Face masks will no longer be required in schools in Wales from Monday.
Education Minister Jeremy Miles said it will ensure schools are “more closely aligned” with the rest of society.
Until now face coverings were needed to be worn by school staff and secondary school pupils when moving around buildings and in communal areas.
But as with businesses and other organisations, that requirement will now be guidance from 9 May.
The Welsh government said schools and other educational settings will continue to be advised to work with local authorities to ensure “appropriate and proportionate” measures remain.
Plaid Cymru said there were still pupils and staff who would be “concerned” with the change.
Since September 2021, schools applied measures to stop the spread of Covid-19 according to local circumstances.
These measures included social distancing, regular later flow testing and avoiding mixing by sticking to class bubbles.
It was based on a framework for schools, but they will no longer be advised to use it.
Face coverings were required in Welsh classrooms until the end of February half term.
Since then, individual schools and councils have been able to decide which restrictions were needed in classrooms.
For many primary school-aged children, having their first assembly together was “quite an emotional one”.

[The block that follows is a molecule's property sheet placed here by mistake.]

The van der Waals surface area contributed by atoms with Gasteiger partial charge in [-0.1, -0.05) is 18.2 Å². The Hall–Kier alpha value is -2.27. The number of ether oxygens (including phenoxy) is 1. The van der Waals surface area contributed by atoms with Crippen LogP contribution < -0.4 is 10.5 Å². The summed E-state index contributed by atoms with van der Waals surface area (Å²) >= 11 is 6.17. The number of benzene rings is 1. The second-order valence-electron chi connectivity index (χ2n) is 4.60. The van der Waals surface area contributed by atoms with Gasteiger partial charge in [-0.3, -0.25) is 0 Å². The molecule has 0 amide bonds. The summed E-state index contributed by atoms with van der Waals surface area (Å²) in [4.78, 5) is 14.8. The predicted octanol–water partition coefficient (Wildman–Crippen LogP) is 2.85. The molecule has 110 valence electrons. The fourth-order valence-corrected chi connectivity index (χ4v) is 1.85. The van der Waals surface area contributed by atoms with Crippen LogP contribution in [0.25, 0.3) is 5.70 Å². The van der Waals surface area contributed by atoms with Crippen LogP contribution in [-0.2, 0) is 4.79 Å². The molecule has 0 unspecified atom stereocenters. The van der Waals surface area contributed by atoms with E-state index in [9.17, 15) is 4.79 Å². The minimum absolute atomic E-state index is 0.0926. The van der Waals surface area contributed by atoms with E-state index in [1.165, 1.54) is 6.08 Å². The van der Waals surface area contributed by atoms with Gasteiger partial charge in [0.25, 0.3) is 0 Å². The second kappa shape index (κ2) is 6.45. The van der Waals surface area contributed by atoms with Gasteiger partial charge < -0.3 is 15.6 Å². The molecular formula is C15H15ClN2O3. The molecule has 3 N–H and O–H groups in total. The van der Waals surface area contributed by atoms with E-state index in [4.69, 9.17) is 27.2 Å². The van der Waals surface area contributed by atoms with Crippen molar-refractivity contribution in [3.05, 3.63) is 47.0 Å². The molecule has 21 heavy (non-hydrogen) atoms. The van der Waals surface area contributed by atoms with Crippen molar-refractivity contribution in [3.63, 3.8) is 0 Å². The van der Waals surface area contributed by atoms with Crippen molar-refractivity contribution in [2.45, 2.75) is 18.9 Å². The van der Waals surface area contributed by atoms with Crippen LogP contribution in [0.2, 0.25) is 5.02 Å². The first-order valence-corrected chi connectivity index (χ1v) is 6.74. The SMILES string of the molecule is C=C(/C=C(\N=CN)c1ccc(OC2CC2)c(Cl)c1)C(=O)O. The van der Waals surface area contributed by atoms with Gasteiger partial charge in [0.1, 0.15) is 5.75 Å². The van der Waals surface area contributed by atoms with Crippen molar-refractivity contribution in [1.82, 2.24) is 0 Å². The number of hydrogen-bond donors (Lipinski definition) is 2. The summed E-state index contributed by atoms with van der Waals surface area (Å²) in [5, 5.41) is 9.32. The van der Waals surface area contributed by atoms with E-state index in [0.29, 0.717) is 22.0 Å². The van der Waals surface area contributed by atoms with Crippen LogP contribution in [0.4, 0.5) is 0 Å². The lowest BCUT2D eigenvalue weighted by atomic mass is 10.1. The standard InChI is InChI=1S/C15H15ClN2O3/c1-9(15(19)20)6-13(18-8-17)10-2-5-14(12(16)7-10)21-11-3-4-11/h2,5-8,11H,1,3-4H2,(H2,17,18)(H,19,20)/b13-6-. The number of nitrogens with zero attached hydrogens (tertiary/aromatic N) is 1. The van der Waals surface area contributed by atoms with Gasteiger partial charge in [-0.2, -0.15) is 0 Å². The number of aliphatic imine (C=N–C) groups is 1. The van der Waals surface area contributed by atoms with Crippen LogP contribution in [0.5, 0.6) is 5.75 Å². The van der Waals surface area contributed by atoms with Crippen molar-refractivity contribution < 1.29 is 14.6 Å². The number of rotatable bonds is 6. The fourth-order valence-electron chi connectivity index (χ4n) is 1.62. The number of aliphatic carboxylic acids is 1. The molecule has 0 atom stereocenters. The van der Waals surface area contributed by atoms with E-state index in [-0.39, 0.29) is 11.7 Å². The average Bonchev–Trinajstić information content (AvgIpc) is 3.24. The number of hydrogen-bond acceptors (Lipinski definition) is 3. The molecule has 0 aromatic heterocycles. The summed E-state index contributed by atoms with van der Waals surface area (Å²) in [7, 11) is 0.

Rhian Lundrigan, executive head teacher of the Rainbow Federation, which is made up of two primary schools in Llanrumney, Cardiff, said because of restrictions they had never had an assembly all together until now.
“We’re still not doing everything whole school,” she said but after the Easter break, year groups are now able to play on the yard together.
“Maybe the biggest thing for the children is the staff not wearing masks in the classroom.
“It’s very difficult to read faces and emotions… so I think the children have really noticed that difference.”
Earlier in the pandemic, teachers had to check the toilets before pupils were allowed in to avoid different classes mixing.
Lily, 10, is glad those rules have gone.
“We can eat in the same lunch hall, we’re allowed to show work to different teachers, we can go into the bathroom with other classes – it’s great,” she said.
Mason, 10, says being able to mix with friends is “fun and better”.
His class has just come back from their first residential trip where they stayed for three nights and did “loads of fun activities”.
Ms Lundrigan added that although “it’s time to relax those restrictions”, the situation is always kept under review.
Mr Miles said: “In line with the wider public health guidance published at the last three-week review, we have today written to headteachers to signpost the impending changes to our advice for schools, which reflect the move from pandemic to endemic.
“We all know that Covid-19 has not gone way.
“It remains vitally important we reduce the spread of the virus where we can – this includes, for example, following self-isolation guidance, and for education settings to continue to undertake robust risk assessments.”
Plaid Cymru said it wanted the Welsh government “to continue with the provision of free lateral flow tests for education settings, support clinically extremely vulnerable staff, including those who are pregnant, to work from home, and protect vulnerable staff by offering roles with minimum contact and FFP2/3 masks.”
It also called for better ventilation and air quality monitoring, including carbon dioxide monitors for each classroom.
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